To be honest, I was never very much into mid-90s British pop music. In fact, I had never heard of Spiritualized, or its 1997 hit album, Ladies and Gentlemen We Are Floating in Space. But better late than never.
Jason Pierce (a/k/a J. Spaceman), the genius behind the original music, performed the entire album for perhaps the last time at a concert Friday night at Radio City Music Hall in New York City. A friend bought me a ticket and insisted that I go. I listened to the original record in advance. It reminded me a bit of the Moody Blues from the early 1970s.
What we heard at the concert, though, didn’t sound at all like the orignal album. The performance was distinguished by sophisticated, in-your-face lighting, long guitar, horn and choral rifts and bass so deep the vibrations made you think the theatre might be coming apart at times. Spiritualized went electric!
The 30-plus musicians, including full orchestra and chorus, did a truly unique show that took many in the audience to the very edge with the intensity of the lighting and throbbing mega decibel sound. In fact, Pierce said in a recent interview that he didn’t think the band that made the original album could do shows like he’s doing now. That’s true, because 13 years ago the sophisticated technology that made the Radio City show possible wasn’t even available.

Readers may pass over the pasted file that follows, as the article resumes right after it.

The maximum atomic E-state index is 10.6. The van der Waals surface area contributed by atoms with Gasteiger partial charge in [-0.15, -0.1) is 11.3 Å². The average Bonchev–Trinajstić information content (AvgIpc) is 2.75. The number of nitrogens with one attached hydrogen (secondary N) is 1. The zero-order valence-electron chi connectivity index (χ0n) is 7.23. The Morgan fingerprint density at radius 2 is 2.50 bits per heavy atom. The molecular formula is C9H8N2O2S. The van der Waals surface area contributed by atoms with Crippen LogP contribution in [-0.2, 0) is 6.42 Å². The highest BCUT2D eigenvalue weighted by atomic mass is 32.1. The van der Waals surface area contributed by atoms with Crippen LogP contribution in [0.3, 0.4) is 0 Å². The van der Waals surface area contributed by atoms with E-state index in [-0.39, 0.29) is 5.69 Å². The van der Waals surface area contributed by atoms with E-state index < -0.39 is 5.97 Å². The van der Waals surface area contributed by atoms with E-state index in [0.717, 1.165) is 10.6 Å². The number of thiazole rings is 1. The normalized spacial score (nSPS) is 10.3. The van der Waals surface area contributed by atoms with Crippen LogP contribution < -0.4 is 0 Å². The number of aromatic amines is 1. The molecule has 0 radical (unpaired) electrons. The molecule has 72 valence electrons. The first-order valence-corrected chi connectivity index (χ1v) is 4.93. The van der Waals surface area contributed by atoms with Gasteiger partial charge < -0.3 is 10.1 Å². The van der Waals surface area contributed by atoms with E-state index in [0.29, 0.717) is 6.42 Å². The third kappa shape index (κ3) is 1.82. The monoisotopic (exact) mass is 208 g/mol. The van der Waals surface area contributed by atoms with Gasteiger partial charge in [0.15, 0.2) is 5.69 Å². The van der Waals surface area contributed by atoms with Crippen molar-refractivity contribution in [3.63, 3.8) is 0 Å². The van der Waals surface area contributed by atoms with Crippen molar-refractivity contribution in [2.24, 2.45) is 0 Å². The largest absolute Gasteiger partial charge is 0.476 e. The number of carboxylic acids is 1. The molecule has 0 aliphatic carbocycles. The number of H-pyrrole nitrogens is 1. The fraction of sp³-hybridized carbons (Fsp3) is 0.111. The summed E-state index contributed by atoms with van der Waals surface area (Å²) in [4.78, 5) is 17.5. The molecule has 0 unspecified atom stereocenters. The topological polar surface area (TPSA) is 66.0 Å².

Pierce borrowed from American rock and roll during the making of the original album, using New Orleans born Dr. John (Mac Rebennack) on the original record. It combined psychedelic soundscapes with lyrics about heart-rending loss creating one of the top albums of the Britpop era.
What became very apparent to me during the concert was the cohesiveness of the original material. Each song affected the others. That was special in the days of vinyl. One listened to an entire album, rather than download individual songs. It was an event, not just a song. If nothing more, Pierce made it clear at Radio City that his band’s songs are sonic collages that stand the test of time.